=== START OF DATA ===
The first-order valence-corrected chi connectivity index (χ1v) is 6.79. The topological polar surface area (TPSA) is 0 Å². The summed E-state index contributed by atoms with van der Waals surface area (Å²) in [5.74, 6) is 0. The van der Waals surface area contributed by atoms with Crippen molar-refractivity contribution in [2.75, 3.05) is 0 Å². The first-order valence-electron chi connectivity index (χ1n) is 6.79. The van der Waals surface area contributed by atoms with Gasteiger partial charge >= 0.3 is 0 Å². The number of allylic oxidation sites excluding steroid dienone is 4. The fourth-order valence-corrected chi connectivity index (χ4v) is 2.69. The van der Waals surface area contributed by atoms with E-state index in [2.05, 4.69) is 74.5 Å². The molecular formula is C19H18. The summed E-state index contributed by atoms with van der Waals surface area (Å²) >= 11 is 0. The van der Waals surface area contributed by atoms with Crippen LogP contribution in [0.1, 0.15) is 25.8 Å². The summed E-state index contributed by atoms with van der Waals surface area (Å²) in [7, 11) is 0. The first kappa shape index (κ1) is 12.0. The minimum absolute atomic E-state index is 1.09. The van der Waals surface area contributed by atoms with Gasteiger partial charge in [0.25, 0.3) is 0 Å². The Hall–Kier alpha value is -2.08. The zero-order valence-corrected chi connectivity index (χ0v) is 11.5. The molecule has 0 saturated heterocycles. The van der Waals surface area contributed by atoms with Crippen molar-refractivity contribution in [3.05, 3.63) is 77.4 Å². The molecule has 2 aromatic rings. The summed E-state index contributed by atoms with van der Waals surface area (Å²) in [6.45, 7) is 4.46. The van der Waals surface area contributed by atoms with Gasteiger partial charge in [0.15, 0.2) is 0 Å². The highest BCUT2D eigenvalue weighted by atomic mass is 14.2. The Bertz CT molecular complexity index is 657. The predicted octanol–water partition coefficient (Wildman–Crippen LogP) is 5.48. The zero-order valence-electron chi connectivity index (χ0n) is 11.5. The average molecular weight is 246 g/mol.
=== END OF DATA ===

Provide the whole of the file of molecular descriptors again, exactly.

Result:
The first-order valence-corrected chi connectivity index (χ1v) is 6.79. The topological polar surface area (TPSA) is 0 Å². The summed E-state index contributed by atoms with van der Waals surface area (Å²) in [5.74, 6) is 0. The van der Waals surface area contributed by atoms with Crippen molar-refractivity contribution in [2.75, 3.05) is 0 Å². The first-order valence-electron chi connectivity index (χ1n) is 6.79. The van der Waals surface area contributed by atoms with Gasteiger partial charge >= 0.3 is 0 Å². The number of allylic oxidation sites excluding steroid dienone is 4. The fourth-order valence-corrected chi connectivity index (χ4v) is 2.69. The van der Waals surface area contributed by atoms with E-state index in [2.05, 4.69) is 74.5 Å². The molecular formula is C19H18. The summed E-state index contributed by atoms with van der Waals surface area (Å²) >= 11 is 0. The van der Waals surface area contributed by atoms with Crippen LogP contribution in [0.1, 0.15) is 25.8 Å². The summed E-state index contributed by atoms with van der Waals surface area (Å²) in [7, 11) is 0. The first kappa shape index (κ1) is 12.0. The minimum absolute atomic E-state index is 1.09. The van der Waals surface area contributed by atoms with Gasteiger partial charge in [0.25, 0.3) is 0 Å². The Hall–Kier alpha value is -2.08. The zero-order valence-corrected chi connectivity index (χ0v) is 11.5. The molecule has 0 saturated heterocycles. The van der Waals surface area contributed by atoms with Crippen molar-refractivity contribution in [3.05, 3.63) is 77.4 Å². The molecule has 2 aromatic rings. The summed E-state index contributed by atoms with van der Waals surface area (Å²) in [6.45, 7) is 4.46. The van der Waals surface area contributed by atoms with Gasteiger partial charge in [0.15, 0.2) is 0 Å². The highest BCUT2D eigenvalue weighted by atomic mass is 14.2. The Bertz CT molecular complexity index is 657. The predicted octanol–water partition coefficient (Wildman–Crippen LogP) is 5.48. The zero-order valence-electron chi connectivity index (χ0n) is 11.5. The average molecular weight is 246 g/mol.